Is that a Norton? What year Triumph is that? That’n old BSA? Just a few of the many first-glance questions I field on this 2000 Kawasaki W650. When it was in stock form, the British looks were already in place, but a few key mods helped create a more racy cafe persona to this Wilkinson Bros daily rider.
Kawasaki will tell you the roots go back to its own 1967 W1, which does bear similarities, but the late-sixties Bonneville vibe is clearly evident. Only a couple years of this model usually surface in the States, the 2000 and 2001. My brother, Casey, and I were on the lookout for one, knowing it’d be a great base for a cafe racer. Luck on our side, we found a stock W650 just a mile down the road with dialed-in jetting and a modified airbox. This W ran smooth as silk.
To start the cafe conversion, I bought 29-dollar ace bars and 15-dollar Gran Turismo-style grips. Easy enough. An online search for hand-built aluminum gas tanks turned up several vendors – mostly overseas. The craftsmanship was beautiful, but I couldn’t bite on the cost and shipping fees. After scrolling through eBay auctions, I ran across what looked like the same Gold Star tank offered by French accessories provider, VD Classic. This one, however, was in North Carolina sitting on the hood of an old pick-up. It had a crude patch in the tunnel, but looked pretty good in its so-so eBay pics. I was highest bidder at $600; fingers remained crossed until it showed up in the mail. The exterior was perfect and the patch would later be fixed by our buddy Cliff at Meyerbuilt Metalworks. He also relocated the mounting brackets and ears to help it fit nicely to the Kawi’s frame.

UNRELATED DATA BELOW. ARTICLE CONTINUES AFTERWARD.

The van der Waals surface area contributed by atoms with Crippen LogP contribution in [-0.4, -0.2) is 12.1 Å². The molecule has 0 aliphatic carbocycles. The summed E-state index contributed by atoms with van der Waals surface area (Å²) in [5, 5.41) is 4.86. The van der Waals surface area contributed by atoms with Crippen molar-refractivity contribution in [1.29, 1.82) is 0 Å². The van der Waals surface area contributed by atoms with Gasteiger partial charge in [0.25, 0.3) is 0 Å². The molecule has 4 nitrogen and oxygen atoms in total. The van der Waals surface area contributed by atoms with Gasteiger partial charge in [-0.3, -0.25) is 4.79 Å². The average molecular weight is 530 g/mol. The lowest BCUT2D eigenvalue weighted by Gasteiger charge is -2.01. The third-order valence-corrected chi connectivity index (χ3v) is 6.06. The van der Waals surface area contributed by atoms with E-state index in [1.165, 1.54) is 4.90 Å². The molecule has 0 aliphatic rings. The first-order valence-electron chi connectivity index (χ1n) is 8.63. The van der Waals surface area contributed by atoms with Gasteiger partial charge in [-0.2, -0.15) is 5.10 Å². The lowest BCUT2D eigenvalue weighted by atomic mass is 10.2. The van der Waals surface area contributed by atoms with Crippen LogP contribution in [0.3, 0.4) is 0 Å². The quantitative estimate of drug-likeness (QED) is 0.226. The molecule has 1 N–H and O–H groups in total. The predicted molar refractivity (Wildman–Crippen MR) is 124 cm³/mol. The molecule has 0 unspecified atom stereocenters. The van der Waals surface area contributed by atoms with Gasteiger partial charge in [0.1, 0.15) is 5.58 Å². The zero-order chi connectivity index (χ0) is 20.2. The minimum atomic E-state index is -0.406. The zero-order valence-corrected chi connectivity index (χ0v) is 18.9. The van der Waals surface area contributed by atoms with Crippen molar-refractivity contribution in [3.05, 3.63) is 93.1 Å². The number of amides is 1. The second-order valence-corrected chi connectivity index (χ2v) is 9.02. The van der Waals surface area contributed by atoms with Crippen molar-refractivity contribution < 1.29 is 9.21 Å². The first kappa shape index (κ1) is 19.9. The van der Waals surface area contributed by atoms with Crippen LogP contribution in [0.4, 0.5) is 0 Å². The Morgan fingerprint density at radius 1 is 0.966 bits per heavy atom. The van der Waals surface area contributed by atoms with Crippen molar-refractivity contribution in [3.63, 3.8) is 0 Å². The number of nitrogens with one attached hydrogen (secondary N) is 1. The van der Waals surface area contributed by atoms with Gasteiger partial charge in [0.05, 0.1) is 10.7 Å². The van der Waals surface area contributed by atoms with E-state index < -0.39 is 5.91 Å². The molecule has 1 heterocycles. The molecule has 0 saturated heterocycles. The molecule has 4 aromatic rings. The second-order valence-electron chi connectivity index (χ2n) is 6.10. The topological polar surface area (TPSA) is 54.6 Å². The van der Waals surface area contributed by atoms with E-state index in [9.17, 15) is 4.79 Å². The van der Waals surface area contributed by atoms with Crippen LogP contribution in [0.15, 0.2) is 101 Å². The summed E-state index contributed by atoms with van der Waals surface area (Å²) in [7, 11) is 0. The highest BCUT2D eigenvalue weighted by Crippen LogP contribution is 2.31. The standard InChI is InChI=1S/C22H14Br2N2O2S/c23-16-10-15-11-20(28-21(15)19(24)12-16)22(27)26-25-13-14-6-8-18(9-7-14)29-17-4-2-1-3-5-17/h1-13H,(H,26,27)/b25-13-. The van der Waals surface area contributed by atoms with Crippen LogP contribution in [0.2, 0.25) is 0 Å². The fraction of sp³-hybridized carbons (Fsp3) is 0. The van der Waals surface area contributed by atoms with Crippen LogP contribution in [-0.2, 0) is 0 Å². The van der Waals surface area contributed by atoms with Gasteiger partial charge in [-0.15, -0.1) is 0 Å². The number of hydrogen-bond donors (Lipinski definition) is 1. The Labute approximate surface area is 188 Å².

The tail piece was next on the list. A mass-produced fiberglass option was considered, but the desire to have something more unique prevailed. I called on Cliff Meyer of Meyerbuilt Metalworks to hand-form a tail section that would envelop the W’s ascending subframe and flow right into the alloy tank. It utilizes existing mounting tabs, has a built-in LED taillight bracket, and sits solid as a rock on the bike. The Meyerbuilt touch on this tail is the perfect complement to the polished tank, both of which get their fair share of fingernail tapping and admiration at bike gatherings.
We built and primered a steel seat pan to fit down over the aluminum tail section for an upholsterer to work with. Using photo references and our pencil drawing, Indianapolis-based Kent Auto Upholstery created a top notch custom seat.
After handlebars, tank, tail and seat, the remaining cafe elements needed were rearsets. Creating custom pegs and linkage was tempting, a task that Casey had just completed for his airhead BMW cafe racer. But, on a quest for a simple solution, I opted for the W650-specific Raask rearsets. In one quick garage session, they were on and ready to go.
Many elements remain stock, like the chrome pea shooter exhaust, spoked wheels, headlight, front fender, black hubs, fork gaiters, side pods, and faux Smiths gauges. This wasn’t a major overhaul, just enough to evoke the spirit of a cafe with a bulletproof engine.
Wilkinson Bros is a graphic design studio, but our daily distraction is motorcycles (which led to our creation of Good Spark Garage). If we had more shop equipment and time, perhaps it’d evolve into a full-blown custom bike shop. Who knows. In the meantime, we use the tools we have, take our projects as far as our skill-sets allow, and call on friends/craftsmen when limitations arise. It’s a way we can achieve exactly what our minds and pencils conceptualize rather than stopping short of a goal. We then ride the heck outta the bikes.